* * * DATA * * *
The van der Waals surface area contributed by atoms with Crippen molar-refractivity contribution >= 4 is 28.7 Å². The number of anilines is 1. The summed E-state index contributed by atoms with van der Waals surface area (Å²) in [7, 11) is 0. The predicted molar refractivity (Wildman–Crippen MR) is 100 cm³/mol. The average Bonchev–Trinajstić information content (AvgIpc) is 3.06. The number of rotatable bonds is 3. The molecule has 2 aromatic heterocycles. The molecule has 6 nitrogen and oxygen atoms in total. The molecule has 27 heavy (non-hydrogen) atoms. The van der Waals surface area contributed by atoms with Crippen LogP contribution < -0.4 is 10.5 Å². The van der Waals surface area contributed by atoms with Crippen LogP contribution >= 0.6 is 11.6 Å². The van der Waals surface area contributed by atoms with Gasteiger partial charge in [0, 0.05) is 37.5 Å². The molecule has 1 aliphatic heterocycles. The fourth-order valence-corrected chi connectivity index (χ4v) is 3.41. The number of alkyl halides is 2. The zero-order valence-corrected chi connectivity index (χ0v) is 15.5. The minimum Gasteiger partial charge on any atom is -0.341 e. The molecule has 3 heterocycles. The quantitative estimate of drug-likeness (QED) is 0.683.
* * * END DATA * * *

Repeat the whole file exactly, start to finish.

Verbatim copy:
The van der Waals surface area contributed by atoms with Crippen molar-refractivity contribution >= 4 is 28.7 Å². The number of anilines is 1. The summed E-state index contributed by atoms with van der Waals surface area (Å²) in [7, 11) is 0. The predicted molar refractivity (Wildman–Crippen MR) is 100 cm³/mol. The average Bonchev–Trinajstić information content (AvgIpc) is 3.06. The number of rotatable bonds is 3. The molecule has 2 aromatic heterocycles. The molecule has 6 nitrogen and oxygen atoms in total. The molecule has 27 heavy (non-hydrogen) atoms. The van der Waals surface area contributed by atoms with Crippen LogP contribution < -0.4 is 10.5 Å². The van der Waals surface area contributed by atoms with Crippen LogP contribution >= 0.6 is 11.6 Å². The van der Waals surface area contributed by atoms with Gasteiger partial charge in [0, 0.05) is 37.5 Å². The molecule has 1 aliphatic heterocycles. The fourth-order valence-corrected chi connectivity index (χ4v) is 3.41. The number of alkyl halides is 2. The zero-order valence-corrected chi connectivity index (χ0v) is 15.5. The minimum Gasteiger partial charge on any atom is -0.341 e. The molecule has 3 heterocycles. The quantitative estimate of drug-likeness (QED) is 0.683.